El Salvador - Social development

A mandatory private social insurance program replaced the government sponsored program. Employees and employers each must contribute 7% of payroll. Old age, disability and survivorship is covered. Maternity and sickness benefits are provided by a social insurance scheme that is funded by employee and employer contributions, as well as a subsidy from the government. Maternity benefits are equal to 75% of wages for up to 12 weeks and also includes free milk and a layette. Work injury insurance covers those in industry, commerce and public service; Casual workers, domestic workers, and teachers are not covered.

Women have the same legal rights as men, but in practice face discrimination in employment, salaries, education, and access to credit. The Family Code, implemented in 1994, removes previous provisions that discriminated against women and grants spousal rights to unmarried couples living together for at least 3 years. Domestic violence against women is pervasive. The incidence of child abandonment and abuse and the use of child labor appear to be on the increase. The government is working with the United Nation's Children's Fund to improve the welfare of children.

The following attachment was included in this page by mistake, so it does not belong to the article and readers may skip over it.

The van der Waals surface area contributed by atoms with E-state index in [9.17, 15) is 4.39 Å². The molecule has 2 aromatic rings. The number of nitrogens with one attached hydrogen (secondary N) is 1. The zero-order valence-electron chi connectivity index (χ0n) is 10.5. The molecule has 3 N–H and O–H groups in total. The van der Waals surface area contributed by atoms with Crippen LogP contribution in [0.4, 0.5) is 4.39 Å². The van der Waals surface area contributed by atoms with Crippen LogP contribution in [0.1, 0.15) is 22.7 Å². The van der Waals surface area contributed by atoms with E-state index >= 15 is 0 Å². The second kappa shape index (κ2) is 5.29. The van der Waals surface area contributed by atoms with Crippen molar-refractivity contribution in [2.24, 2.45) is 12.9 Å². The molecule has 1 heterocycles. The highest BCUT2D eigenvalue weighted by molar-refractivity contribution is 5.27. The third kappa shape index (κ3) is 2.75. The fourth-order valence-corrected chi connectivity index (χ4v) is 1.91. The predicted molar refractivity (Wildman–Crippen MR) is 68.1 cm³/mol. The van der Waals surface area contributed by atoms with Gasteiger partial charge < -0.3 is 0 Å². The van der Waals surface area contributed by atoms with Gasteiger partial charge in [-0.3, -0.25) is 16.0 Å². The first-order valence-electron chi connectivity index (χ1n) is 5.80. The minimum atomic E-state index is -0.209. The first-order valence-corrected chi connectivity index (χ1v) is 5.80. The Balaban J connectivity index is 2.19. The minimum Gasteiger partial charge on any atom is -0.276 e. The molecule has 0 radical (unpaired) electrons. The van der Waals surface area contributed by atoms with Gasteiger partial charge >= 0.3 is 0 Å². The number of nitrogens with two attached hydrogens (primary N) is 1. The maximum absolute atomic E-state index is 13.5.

Human rights violations include use of excessive force and extrajudicial killings by police. New criminal and sentencing codes decreased violations of due process. Very few Salvadorians claim indigenous status; most have been assimilated into the general population. Indigenous groups live in poor rural areas. Most lack titles to their land and therefore lack the collateral necessary to access credit from a bank. The foremost indigenous association is the National Association of Indigenous Salvadorians (ANIS).

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